Welcome to the Upjohn Institute’s website. We are pleased that you have turned to the Institute for information on employment-related issues. Since our inception in 1932, during the depths of the Great Depression, we have been dedicated to researching the causes and consequences of unemployment and devising ways to help people find jobs. Our founder, Dr. W.E. Upjohn, was a physician who had a passion for problem-solving and a compassion for people. He built The Upjohn Company, a world-renown pharmaceutical company, on finding cures for illnesses and solving problems of delivering medication to patients. He built the foundation for the Upjohn Institute on his concern for workers who were displaced from their jobs during the Great Depression.
Today, we are a unique organization of nearly 100 people tackling the issues of employment with the same dedication and passion. We are unique in that we combine research, operations, and dissemination within one organization. We have an in-house staff of notable researchers who study employment issues and programmatic issues around the world. We complement their work with that of other experts through our grant program and publications unit. As the administrative entity for the regional Workforce Investment Board, we also administer all the federal and state workforce programs for our part of Michigan. Having research and operations together under one roof provides us with a real-world perspective so that we can research issues that are of importance to policy makers, practitioners, and to job seekers looking for jobs and employers seeking to fill job openings. We also provide technical assistance to organizations dealing with workforce and economic development issues as well as conduct analyses and evaluations for government entities.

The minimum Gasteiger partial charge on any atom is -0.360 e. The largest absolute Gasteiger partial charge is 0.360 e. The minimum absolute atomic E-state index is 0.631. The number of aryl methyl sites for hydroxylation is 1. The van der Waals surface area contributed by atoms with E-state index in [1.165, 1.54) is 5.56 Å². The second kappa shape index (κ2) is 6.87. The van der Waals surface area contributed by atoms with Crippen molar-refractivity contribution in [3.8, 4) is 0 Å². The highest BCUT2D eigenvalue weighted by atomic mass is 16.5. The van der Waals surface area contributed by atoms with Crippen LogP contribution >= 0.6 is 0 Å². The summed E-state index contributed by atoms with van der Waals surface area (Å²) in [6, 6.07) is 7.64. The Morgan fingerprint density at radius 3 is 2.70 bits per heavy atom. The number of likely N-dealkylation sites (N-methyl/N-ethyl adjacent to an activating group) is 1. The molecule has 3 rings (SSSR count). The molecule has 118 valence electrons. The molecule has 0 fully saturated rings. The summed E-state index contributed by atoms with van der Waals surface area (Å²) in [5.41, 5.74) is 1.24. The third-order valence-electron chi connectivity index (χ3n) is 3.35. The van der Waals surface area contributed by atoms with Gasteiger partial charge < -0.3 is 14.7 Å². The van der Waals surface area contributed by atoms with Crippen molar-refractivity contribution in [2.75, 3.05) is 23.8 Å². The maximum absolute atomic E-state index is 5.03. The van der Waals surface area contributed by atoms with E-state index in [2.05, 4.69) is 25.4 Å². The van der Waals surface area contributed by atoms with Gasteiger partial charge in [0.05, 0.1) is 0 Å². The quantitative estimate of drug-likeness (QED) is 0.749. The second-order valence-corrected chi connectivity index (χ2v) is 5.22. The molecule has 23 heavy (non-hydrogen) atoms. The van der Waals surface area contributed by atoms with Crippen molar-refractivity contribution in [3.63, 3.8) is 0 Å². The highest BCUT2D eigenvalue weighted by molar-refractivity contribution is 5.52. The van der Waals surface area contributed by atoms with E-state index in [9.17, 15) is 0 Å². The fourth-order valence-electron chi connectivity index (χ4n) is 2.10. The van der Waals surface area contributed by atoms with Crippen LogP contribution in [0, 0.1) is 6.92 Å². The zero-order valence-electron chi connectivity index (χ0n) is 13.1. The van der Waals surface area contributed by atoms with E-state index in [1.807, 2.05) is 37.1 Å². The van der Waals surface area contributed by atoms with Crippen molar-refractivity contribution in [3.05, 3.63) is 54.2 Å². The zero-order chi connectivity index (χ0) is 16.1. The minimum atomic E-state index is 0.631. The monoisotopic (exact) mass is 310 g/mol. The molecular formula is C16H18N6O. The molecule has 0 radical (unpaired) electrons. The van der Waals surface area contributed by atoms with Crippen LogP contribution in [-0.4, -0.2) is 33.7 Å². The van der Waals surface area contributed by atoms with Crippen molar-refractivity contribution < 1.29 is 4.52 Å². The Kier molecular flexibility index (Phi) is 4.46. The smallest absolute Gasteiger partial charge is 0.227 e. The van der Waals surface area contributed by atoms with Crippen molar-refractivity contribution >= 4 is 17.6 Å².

Our goal is for the Upjohn Institute to be your source of objective, unbiased information on these topics. I hope you will find that information among the thousands of publications accessible through our website.
Randall W. Eberts, President
W.E. Upjohn Institute for Employment Research